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2.4.12 Review of the historical site assessment

The planning team should ensure that someone (a first reviewer) conducts a detailed review of the historical site assessment report for internal consistency and as a quality-control mechanism. A second reviewer with considerable site assessment experience should then examine the entire information package to assure consistency and to provide an independent evaluation of the historical site assessment conclusions. The second reviewer also evaluates the package to determine if special circumstances exist where radioactivity may be present but not identified in the historical site assessment. Both the first reviewer and a second independent reviewer should examine the historical site assessment written products to ensure internal consistency in the report’s information, summarized data, and conclusions. The site review ensures that the historical site assessment recommendations are appropriate.

An important quality assurance objective is to find and correct errors. A significant inconsistency indicating either an error or a flawed conclusion, if undetected, could contribute to an inappropriate recommendation. Identifying such a discrepancy directs the historical site assessment investigator and site reviewers to re-examine and resolve the apparent conflict.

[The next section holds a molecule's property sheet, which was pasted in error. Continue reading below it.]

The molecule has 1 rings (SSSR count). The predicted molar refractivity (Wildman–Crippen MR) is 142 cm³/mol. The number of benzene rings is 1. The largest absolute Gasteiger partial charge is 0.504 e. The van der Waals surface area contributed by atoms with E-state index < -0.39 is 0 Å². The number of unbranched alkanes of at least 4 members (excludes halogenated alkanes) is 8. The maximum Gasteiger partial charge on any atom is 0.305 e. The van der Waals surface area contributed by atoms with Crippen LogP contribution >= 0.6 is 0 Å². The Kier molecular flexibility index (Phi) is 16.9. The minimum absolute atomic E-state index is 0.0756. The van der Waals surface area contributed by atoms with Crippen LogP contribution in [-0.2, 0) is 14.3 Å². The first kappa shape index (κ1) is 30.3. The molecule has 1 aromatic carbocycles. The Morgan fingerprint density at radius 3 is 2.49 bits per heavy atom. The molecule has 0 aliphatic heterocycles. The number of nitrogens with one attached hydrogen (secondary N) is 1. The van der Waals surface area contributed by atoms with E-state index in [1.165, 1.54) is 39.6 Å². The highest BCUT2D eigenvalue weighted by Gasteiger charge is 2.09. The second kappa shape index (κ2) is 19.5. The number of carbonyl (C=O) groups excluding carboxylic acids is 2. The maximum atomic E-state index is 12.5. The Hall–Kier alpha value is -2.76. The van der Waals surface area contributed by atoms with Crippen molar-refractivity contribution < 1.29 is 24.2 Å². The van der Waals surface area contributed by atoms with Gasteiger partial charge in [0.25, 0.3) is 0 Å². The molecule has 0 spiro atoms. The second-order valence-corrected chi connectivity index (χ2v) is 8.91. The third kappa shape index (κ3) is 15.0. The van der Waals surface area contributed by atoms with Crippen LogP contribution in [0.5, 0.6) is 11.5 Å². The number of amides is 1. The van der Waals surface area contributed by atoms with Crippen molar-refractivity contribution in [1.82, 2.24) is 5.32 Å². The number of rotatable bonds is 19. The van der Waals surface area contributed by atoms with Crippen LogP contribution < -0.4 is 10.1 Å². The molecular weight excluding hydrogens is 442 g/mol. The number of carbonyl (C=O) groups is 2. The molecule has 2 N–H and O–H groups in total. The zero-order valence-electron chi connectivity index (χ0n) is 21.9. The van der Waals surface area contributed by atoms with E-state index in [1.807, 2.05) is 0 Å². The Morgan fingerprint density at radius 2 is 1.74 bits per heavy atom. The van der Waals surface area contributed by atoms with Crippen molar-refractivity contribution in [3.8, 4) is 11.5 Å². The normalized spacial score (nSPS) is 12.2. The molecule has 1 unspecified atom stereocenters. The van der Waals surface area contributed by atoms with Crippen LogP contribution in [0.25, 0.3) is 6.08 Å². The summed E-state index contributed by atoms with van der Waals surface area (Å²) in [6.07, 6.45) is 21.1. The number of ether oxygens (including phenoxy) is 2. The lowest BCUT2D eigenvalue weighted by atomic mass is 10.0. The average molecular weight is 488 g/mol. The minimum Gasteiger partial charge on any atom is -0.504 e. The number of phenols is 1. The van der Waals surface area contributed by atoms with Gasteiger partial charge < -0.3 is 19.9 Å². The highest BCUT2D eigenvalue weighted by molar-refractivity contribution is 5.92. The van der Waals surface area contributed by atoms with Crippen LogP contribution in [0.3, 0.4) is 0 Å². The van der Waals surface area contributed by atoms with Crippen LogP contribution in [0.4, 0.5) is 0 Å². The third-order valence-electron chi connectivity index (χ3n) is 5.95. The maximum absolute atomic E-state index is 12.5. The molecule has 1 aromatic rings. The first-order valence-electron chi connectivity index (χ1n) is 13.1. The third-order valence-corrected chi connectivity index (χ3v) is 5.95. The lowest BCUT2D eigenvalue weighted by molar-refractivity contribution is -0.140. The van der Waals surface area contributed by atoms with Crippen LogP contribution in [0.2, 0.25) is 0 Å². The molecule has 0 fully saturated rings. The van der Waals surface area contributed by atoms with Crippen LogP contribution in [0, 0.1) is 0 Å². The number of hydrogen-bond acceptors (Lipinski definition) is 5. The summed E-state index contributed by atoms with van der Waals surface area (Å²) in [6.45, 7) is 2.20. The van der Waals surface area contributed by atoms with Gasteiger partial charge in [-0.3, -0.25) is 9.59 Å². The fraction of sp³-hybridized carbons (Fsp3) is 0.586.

Under some circumstances, experienced investigators may have differing interpretations of site conditions and draw differing conclusions or hypotheses regarding the likelihood of contamination. Any such differences should be resolved during the review. If a reviewer’s interpretations contradict those of the historical site assessment investigator, the two should discuss the situation and reach a consensus. This aspect of the review identifies significant points about the site evaluation that may need detailed explanation in the historical site assessment narrative report to fully support the conclusions. Throughout the review, the investigator from the authorities and site reviewers should keep in mind the need for conservative judgments in the absence of definitive proof to avoid underestimating the presence of contamination, which could lead to an inappropriate historical site assessment recommendation.